@ Sean D Sorrentino: You pinch the wound together and apply the glue to the surface. It forms a layer over the wound and essentially "tapes" it together. There's a video for how to use Dermabond (the medical brand name) here.

TOTWTYTR said...

I'd be shocked if alcohol or drugs weren't involved somewhere in this procedure. Anesthesia, you know.

Rabbit said...

First off, Superglue burns like a sonofabiscuit on open cuts. Secondly, it's used as a skin closure, not when the cut is through the muscle fascia.

Liquid Skin is much preferred over superglue for little-bitty cuts, and I keep it on hand for when suturing myself (or others) is not needed or a butterfly won't handle it alone.

Anonymous said...

Lovely on paper cuts. Not so much on anything bigger or deeper.

Old NFO said...

Oops... :-) Sounds like something DIDN'T go well...

Sean D Sorrentino said...

@Jake: thanks. That's kind of the way I've used it before. Where I really like it is when I have a cut on a fingertip. Bandages are about useless, and loose flaps of skin get caught on everything.

@Rabbit: I'll look for some Liquid Skin and use that instead.

BGMiller said...

Always kept a couple of tubes in my gear bag when I played beer league hockey. Was great for both the goal pads and the occasional "nick" from a skate. Never really considered it for anything more serious. I guess I'm just not inventive that way.

And y'know... I'm okay with that.

BGM

JohnJacobH said...

Surely you jest.

Duct tape.

Only answer back in the day and now is duct tape.

Before duct tape baling wire may have been the common choice, but that would be before my time.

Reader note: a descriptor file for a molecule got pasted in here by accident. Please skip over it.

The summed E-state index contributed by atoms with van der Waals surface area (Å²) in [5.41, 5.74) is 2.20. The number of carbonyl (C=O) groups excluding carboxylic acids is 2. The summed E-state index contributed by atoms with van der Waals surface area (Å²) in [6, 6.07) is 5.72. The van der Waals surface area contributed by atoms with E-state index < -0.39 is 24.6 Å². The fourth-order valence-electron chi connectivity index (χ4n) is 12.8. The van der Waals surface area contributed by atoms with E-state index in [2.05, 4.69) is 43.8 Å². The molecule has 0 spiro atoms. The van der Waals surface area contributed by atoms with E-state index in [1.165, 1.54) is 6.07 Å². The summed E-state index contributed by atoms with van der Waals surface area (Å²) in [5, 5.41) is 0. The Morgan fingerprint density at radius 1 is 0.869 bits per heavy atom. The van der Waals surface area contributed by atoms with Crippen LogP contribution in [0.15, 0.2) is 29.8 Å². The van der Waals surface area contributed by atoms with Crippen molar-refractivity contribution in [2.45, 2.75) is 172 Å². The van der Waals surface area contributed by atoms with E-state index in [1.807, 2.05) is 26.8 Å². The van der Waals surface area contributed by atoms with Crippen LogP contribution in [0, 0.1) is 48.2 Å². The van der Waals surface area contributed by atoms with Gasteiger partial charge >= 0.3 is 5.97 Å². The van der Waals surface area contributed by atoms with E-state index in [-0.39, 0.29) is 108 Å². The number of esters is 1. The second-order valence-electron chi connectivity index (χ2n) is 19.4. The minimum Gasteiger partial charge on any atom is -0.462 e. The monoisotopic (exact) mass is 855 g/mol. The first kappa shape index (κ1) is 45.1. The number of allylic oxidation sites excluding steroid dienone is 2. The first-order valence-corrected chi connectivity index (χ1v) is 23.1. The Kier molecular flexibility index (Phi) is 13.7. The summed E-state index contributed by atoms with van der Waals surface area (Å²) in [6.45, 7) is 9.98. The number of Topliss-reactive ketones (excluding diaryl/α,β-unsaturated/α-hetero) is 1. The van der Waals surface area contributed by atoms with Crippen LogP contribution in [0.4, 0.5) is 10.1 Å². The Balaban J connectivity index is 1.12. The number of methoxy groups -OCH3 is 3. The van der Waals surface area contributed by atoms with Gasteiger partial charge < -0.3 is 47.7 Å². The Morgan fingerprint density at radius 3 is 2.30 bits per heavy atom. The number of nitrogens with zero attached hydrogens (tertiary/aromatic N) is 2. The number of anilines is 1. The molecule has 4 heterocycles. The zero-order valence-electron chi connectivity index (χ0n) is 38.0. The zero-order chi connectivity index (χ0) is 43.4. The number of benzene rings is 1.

Not that I would know PERSONALLY, but say *hypothetically* an individual slashed the living puppy poop out of his hand with one of those weapons of mass destruction-the box cutter.

And say said individual rinsed the slashed body part with running water from the faucet and proceeded to dump a bottle of hydrogen peroxide into the wound, slap a gauze pad on top and wrap the whole thing with duct tape tightly enough to stop the bleeding and pinch the edges of the slash together.

This would *hypothetically* allow relief sufficient to finish the project at hand (hanging a wooden door) before said individual would need to seek appropriate medical attention.

When the doctor finally did stitch up the wound the scar would be barely visible six weeks later.

*Hypothetically* of course.

In Liberty,
JJH

Gopher said...

Just wondering what this scar would look like. In the words of C J Yates..."chicks dig scars" ........there is a limit.

JohnJacobH said...

Could not really say what chicks dig.

Most women of the female variety are just relieved to know their man is fit enough to keep the brood in fins, feathers and fur.

*Hypothetically*, of course.

In Liberty,
JJH

YoelB said...

Climbers and gymnasts use superglue when they've ripped a callus off their hands. Apply a thin layer, let dry, repeat. When it's built up enough, sand it smooth and flush, and you're back in business. The first layer or two stings a bit though.

When using it on cuts, the trick is not putting too much on, or you risk gluing down the fingers you're using to hold the cut closed. Or so I'm told ;-)

Jake (formerly Riposte3) said...